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Ash tree disease in the spotlight

University scientists are to deliver urgent research into a disease that is devastating the common ash tree.

Edinburgh bioscientists are using new DNA technologies to reveal the blueprint of the ash dieback fungus.

This will help to pinpoint its origins and why it is so devastating.

They will also identify genes in the ash tree that seek to resist the fungal attack.

Their work forms part of a new £2.4 million initiative to research ash dieback in the UK. It will help to fight the fungus and inform the replacement of lost trees.

Forest epidemic

Ash dieback disease became an urgent problem in the UK in summer 2012, when the first cases of an epidemic sweeping Europe were found in the UK.

The fungus is now known to be present in 391 sites in the UK, with 170 in established woodlands.

To combat the disease, foresters need to know how it spreads, why it is so dangerous to trees, and whether any ash trees are naturally resistant.

The new research, already under way in Edinburgh, is seeking to expose weaknesses in the fungus and identify resistance in the ash.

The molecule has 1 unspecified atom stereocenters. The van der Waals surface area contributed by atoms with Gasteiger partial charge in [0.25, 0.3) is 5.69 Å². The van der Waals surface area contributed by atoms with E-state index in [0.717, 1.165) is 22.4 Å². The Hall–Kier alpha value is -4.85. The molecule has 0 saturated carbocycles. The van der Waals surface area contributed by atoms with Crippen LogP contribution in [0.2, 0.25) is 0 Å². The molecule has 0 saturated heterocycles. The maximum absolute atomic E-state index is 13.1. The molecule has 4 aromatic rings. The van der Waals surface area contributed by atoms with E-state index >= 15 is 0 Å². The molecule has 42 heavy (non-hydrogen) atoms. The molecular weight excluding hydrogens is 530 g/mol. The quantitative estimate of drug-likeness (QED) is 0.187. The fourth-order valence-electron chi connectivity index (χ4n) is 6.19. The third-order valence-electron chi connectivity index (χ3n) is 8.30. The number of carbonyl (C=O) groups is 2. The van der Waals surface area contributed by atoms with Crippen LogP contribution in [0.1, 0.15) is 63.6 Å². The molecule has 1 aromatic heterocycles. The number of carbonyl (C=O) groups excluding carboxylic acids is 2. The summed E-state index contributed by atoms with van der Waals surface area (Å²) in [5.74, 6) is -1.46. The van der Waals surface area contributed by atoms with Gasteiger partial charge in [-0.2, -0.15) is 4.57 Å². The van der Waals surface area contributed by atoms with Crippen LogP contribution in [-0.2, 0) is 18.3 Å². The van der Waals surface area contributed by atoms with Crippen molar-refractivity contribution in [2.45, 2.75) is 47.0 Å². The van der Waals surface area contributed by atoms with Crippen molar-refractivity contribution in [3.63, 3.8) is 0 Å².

Crowdsourcing science

Only by understanding the nature of this fungus can we hope to tackle and control its spread.

Dr Mark BlaxterGenePool Genomics Facility, School of Biological Sciences

Scientists at Edinburgh’s Gene Pool Genomics Facility have already analysed what was a mysterious organism, determining the complete DNA code of the fungus in a matter of weeks.

All the information gathered is being made public on the internet as soon as possible, so that scientists anywhere can join in tackling ash dieback.

This crowdsourcing is a new way of doing research that scientists hope will be a model for the future.

Project partners

The consortium, funded by the Biotechnology and Biological Sciences Research Council, is led by the John Innes Centre in Norwich.

Also taking part are the Sainsbury Laboratory, East Malling Research, the Universities of Copenhagen and Exeter, The Genome Analysis Centre, the Food and Environment Research Agency, Forest Research, and the Norwegian Forest and Landscape Institute.

The research will also complement a project funded by the Natural Environment Research Council at Queen Mary University of London to decipher the ash tree’s genetic code.

The University's investment in DNA technology makes a very rapid response to this problem possible. We hope that our efforts can help stop the spread of this deadly plant disease.

Dr Mark BlaxterGenePool Genomics Facility, School of Biological Sciences